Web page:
On this same subject of people responding to your outsides, it is also true that if you are nice to people, 99% of the time, they will be nice back. I am going to try this the next time I have a big transitional challenge – which you will learn soon is not that far into the future. And at that time, I am going to approach people as if our interactions WILL be positive, balanced, respectful etc. My hypothesis is that I will create a positive environment because the others will be reacting to this energy, much the way people have reacted to my “fear” or “intensity”. There are very few people who just interact due to having agendas and even fewer who put a lot of thought into their projections as I am today, so I can be reasonably comfortable that my expectations will pan out. Which reminds me of another thing I like to say – I own my expectations and no one has to meet them, it is just nice when they do!

Afterthought: I wrote this before I was ready to post and set it aside for awhile. I had forgotten that I had in some aspect already proven my theory. For the last two years, one of my professional responsibilities has been teaching an hour long class that meets for 4 weeks to a group of people who are compelled to take the class for a work place benefit, but who are angry about this requirement. (I have probably completed 50 series of classes) I have turned that class into something that the “students” do not mind attending and even enjoy at times. I framed it – I chose to go in positive and they replied in kind. I highly recommend this approach to life! (Of course, we all get to have our moments of foot stumping and pouting, but seriously – you should do that alone or in the company of those who love love love you dearly!)

Monday, June 21, 2010

Keep It Tart

As in the sour cherry. Word on the street and in Runner's World magazine is that this fruit is loaded with nutrients and even has analgesic or pain reducing properties. This is something you want in your diet, but as with other functional foods, we are encouraged to eat them not in addition to everything else but in place of something perhaps less healthy. For example, a twinkie. If you are of the oh say, less than one percent of the population who actually gets all their nutrients in an abundance of whole foods and has the calorie equation worked out perfectly for your lifestyle, then just switch off one good food for another on a rotating basis. I might actually eat more cherries than pineapple, kiwi and banana due to the fructose involved, but that is my personal preference.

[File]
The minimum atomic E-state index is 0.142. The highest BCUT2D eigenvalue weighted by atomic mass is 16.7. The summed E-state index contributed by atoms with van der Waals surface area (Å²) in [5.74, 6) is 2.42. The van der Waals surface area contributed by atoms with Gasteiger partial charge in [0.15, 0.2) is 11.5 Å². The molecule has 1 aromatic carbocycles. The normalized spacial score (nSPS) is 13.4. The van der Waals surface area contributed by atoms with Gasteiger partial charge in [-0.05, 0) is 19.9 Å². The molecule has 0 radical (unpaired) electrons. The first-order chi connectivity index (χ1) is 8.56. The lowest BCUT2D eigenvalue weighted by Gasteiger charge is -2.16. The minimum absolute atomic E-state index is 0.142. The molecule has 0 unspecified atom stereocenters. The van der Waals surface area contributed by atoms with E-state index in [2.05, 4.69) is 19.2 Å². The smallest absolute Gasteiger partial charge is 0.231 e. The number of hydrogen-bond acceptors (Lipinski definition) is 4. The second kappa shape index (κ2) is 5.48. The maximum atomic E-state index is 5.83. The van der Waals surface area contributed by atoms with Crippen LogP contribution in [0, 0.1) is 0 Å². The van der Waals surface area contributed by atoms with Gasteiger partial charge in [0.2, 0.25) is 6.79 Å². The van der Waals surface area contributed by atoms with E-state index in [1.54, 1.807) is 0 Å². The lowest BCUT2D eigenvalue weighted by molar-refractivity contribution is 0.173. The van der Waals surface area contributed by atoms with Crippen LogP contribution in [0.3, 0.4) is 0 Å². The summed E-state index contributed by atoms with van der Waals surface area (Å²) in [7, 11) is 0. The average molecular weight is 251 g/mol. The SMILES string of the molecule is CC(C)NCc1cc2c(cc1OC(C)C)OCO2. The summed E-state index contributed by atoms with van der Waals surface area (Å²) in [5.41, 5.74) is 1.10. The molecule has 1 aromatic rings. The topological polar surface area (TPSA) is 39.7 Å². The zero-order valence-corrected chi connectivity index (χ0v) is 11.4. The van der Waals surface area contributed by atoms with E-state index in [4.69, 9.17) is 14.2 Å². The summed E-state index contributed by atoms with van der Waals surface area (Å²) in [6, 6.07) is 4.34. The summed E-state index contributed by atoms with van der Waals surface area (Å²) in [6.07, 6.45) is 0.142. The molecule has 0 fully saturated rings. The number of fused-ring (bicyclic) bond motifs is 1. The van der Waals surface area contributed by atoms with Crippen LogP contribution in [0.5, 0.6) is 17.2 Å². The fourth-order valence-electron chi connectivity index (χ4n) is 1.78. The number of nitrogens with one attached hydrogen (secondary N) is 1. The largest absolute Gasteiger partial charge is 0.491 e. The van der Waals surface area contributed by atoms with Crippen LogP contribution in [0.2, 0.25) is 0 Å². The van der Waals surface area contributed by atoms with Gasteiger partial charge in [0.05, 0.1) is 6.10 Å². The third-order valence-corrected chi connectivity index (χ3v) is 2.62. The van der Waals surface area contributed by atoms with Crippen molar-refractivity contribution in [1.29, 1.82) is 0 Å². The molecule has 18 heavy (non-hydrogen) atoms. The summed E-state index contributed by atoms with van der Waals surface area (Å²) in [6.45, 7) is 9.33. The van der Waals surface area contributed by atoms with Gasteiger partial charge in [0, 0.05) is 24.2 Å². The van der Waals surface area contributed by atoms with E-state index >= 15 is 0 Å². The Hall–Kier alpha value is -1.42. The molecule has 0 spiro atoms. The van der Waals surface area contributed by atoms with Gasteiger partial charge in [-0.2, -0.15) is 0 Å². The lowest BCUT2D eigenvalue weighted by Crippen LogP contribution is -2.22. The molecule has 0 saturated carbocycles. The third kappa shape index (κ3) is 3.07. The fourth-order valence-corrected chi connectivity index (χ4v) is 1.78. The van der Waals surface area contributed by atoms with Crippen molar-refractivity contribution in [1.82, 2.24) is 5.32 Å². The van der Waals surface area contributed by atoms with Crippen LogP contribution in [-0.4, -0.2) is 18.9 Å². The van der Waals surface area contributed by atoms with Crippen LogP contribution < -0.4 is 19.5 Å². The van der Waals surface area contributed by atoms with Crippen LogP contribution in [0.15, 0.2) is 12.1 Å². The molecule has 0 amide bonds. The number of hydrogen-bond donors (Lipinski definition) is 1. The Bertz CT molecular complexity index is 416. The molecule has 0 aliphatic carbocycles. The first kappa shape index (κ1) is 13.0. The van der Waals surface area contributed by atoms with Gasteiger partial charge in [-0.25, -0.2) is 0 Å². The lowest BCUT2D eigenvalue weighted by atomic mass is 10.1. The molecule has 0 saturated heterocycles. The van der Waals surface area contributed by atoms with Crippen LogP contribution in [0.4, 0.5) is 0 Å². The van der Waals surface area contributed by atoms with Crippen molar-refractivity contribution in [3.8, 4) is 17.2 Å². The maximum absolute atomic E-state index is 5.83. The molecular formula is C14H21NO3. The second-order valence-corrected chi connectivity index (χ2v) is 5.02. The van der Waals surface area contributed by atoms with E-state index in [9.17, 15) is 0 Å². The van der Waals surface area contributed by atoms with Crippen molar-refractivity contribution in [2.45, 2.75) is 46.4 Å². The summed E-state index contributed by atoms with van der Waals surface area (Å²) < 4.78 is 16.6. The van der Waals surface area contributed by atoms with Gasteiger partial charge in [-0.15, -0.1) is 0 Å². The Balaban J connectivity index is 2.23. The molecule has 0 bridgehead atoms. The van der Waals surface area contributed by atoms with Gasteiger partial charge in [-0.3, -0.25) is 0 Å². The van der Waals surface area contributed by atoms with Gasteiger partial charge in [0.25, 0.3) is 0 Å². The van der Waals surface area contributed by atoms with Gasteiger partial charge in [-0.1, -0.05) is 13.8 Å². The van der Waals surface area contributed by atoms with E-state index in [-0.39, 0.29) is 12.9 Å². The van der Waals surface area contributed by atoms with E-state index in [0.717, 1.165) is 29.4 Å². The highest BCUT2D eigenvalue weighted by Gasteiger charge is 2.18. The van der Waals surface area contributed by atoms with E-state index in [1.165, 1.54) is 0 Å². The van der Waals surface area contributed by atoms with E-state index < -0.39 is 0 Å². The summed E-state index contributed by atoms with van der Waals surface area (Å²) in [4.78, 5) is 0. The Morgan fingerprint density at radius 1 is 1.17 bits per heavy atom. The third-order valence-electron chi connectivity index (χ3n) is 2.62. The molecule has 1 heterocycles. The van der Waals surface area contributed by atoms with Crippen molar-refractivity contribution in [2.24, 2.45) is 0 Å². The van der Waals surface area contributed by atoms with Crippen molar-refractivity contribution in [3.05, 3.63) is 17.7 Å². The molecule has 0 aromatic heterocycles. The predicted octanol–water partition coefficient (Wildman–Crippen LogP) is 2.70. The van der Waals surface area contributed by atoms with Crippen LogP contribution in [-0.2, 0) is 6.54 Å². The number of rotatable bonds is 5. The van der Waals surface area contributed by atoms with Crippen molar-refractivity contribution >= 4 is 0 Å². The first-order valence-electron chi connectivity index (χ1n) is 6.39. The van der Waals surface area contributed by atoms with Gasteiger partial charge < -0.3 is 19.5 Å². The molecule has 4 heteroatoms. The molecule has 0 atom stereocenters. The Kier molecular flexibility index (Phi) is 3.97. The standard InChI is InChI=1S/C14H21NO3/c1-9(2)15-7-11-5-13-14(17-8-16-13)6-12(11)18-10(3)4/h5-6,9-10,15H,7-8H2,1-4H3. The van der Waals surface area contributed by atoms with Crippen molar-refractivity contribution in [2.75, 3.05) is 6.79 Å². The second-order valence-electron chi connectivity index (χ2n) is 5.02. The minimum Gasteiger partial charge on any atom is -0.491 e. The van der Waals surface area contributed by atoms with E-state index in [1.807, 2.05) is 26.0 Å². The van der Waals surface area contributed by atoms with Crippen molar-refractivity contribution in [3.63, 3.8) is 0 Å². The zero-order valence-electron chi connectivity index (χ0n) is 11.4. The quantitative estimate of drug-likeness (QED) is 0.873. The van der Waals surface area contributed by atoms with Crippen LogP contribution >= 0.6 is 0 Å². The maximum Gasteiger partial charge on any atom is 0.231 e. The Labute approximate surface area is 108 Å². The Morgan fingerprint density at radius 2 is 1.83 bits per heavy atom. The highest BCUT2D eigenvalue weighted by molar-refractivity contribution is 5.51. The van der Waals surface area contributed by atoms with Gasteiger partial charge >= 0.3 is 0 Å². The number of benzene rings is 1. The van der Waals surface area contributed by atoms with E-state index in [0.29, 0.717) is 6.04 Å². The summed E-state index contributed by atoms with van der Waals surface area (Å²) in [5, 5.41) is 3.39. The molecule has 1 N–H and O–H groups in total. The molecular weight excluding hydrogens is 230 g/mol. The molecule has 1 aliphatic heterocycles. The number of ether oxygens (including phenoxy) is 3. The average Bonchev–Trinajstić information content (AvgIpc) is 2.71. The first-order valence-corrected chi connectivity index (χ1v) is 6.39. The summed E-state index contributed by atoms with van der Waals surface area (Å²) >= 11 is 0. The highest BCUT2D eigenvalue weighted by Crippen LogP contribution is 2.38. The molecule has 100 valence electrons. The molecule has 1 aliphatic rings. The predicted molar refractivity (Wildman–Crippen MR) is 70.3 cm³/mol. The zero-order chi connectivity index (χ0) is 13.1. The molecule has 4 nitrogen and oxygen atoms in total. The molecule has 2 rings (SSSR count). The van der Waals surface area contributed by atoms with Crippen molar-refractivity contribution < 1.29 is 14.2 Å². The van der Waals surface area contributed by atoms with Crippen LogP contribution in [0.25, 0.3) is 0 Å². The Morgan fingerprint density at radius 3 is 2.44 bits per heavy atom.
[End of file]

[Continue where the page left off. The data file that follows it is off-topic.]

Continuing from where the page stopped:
Mind you, the sour cherry is a great addition as a sour cherry, not as a cherry pie, and not even as cherry juice as that decreases fiber content and concentrates the sugar.

So what exactly is the nutritional detail for the sour cherry? I went to my favorite database to find out. The USDA Nutrient Database let me down. They did not have the information for this or any fresh cherry. To be clear, I am referring to fresh sour or tart cherries, not the more popular sweet or Bing cherry. This tart cherry is hard to find, but it is the right time of year. Try local farmer's markets or Whole Foods Grocery. The tart cherry has the greater antioxidant and nutrient properties. And to reiterate, I am not suggesting drinking juice. It is easy to double the calories and loose sugar content when you juice something. The fruit sugar needs to be with the skin of the fruit to retain the slower release of glucose.

Here is one link to a webpage that offers very minimal nutrient information on the sour cherry. It does not break down the individual antioxidant properties but a cup of these sour cherries would do a body good!

Sunday, June 20, 2010

Odds and Ends

It occurs to me that though I end my Sunday by writing the odds and ends, you may not read them until Monday. So whether you are ending a week or starting one - here they are - my leftover points from a busy news week.